During our growing up years, all of us may have been told things like, “Don’t cry”, “You can’t be so weak”, “You have to be strong”. The intent may be good but the outcome of these statements is mostly not so good. Emotions are integral to us. They are automatic and unavoidable. Invalidating someone’s emotions lead to suppression of those emotions, and that tends to have detrimental effects. Emotions and feelings are like energy which need a release for a healthy functioning. Suppressing emotions or hiding feelings is like getting it out of sight but not out of mind.
Anything which is suppressed for long goes to the unconscious mind which eventually gets its release through undesirable behaviours unconsciously. Stoicism and stiff upper lip have often been glorified especially for certain sections of society. The act of expressing emotion is frowned upon in our society. We’ve been told “Don’t cry”, “Get over it” and to brush off our feelings since childhood, giving the impression that emotional expression is wrong. We frequently find ourselves in a position of perplexity, unsure of how to react to a certain scenario.
Emotions serve as a useful indicator as well as a warning signal, indicating how we are progressing through life at any given time. When we experience an emotion, it means our brain has identified a change in the environment that is relevant to us- our health, objectives, or concerns. It brings those things to our attention which emphasizes us to express, not suppress emotions.
While certain pent-up emotions have been regarded as problematic and that it has the potential to cause/worsen the mental illnesses, expressing them can be the key to physical and emotional well-being. The social stigma attached to expressing feelings and emotions, often forces people to shy away from expressing themselves and they fear that expressing, would overwhelm them and the unpleasant feeling will leave a lasting effect on them.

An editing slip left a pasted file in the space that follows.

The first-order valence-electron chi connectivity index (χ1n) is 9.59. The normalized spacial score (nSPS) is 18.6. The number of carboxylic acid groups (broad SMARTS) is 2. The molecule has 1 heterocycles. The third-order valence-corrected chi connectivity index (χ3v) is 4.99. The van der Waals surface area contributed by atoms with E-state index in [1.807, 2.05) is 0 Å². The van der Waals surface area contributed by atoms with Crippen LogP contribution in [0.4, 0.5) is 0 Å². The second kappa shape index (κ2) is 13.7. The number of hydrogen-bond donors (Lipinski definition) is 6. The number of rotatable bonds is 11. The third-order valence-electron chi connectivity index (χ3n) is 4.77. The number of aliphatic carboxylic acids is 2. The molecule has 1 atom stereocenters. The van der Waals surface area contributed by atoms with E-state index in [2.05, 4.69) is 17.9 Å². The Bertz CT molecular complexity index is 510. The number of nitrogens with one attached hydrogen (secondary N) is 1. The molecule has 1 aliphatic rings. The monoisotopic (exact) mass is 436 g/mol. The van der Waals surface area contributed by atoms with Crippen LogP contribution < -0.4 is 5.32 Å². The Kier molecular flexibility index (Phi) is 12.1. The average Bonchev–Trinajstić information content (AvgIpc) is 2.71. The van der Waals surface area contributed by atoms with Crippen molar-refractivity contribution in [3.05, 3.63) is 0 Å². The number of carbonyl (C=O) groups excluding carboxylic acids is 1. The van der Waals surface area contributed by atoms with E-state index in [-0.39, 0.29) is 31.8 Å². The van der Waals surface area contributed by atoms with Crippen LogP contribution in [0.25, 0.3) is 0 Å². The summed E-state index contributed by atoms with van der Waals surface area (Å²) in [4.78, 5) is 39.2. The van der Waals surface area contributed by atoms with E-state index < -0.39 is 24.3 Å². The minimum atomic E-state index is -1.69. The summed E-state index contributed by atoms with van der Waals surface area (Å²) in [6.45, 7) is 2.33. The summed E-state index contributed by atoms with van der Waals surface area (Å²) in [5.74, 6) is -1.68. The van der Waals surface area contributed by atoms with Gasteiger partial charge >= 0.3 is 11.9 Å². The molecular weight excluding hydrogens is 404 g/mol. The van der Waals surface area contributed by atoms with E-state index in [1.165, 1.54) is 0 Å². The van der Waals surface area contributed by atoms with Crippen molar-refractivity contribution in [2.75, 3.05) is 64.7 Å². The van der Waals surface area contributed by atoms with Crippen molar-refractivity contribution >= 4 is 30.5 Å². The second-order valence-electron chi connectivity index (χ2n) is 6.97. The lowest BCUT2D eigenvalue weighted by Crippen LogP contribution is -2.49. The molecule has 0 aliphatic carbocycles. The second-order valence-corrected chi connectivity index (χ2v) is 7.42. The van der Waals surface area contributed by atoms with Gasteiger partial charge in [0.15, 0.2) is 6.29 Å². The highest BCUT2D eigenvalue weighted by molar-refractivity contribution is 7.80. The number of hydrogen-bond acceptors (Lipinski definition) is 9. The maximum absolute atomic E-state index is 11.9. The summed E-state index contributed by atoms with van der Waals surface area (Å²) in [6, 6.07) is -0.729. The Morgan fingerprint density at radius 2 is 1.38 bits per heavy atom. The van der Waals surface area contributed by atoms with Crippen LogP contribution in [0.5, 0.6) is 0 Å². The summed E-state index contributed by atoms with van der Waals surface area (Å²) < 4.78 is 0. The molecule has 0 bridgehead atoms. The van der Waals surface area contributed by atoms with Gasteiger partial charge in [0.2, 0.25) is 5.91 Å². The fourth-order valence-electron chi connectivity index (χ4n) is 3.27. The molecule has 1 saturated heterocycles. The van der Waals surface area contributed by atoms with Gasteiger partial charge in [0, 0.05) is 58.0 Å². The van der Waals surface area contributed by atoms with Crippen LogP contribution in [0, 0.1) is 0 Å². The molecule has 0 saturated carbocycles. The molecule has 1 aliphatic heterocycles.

Although it may not feel comfortable or “safe” to express one’s emotions, suppressing, suffocating or hiding feelings can harm one’s mental health. It can lead to harmful behaviours such as using drugs, alcohol, food, or sex to numb any emotion.
Not everyone is as expressive or emotional as the next one. While your feelings are real, there are instances when you are unable to express them. For example, during a job interview, you don’t want to appear unprepared or unable to handle pressure. This highlights the importance of emotional regulation which can be done before or after the apprehended emotional disturbance.
Emotions can be released in many ways – talking, working out, through art-based activities, dancing, music, playing an instrument etc. The fundamental understanding is that it needs to be released in whichever way it suits the individual.
At an individual level, we can practice to deal with our emotions and feelings as it encourages us to pay attention to our feelings, both positive and negative, without passing judgment. It’s also about being in the moment and managing emotions while remaining calm.
The stigma around expression of feelings and emotions can only be fought by first changing our own narrative about the same. We can make ourselves feel more empowered and strengthened by embracing, regulating and introspecting our emotions and not by staying in a state of denial or suppression.
It is important to understand that every individual has the potential to help themselves and all they need is someone to just listen to them without being judgmental and not try to solve their problem. Be a good listener.
Feelings are not subject to right or wrong, they are one’s own experiences and cannot be invalidated on any grounds. We may disagree but we must not invalidate.
As a loved one or a caregiver, it may get overwhelming at times to deal with someone’s feelings or emotions and it is absolutely natural. In those situations, instead of being critical or invalidating, we must refer them to someone else or specifically to mental health professionals. A lot of us find it difficult when someone is trying to express their feelings, mostly because we assume that we are supposed to solve their problem which brings in helplessness or a sense of pressure.
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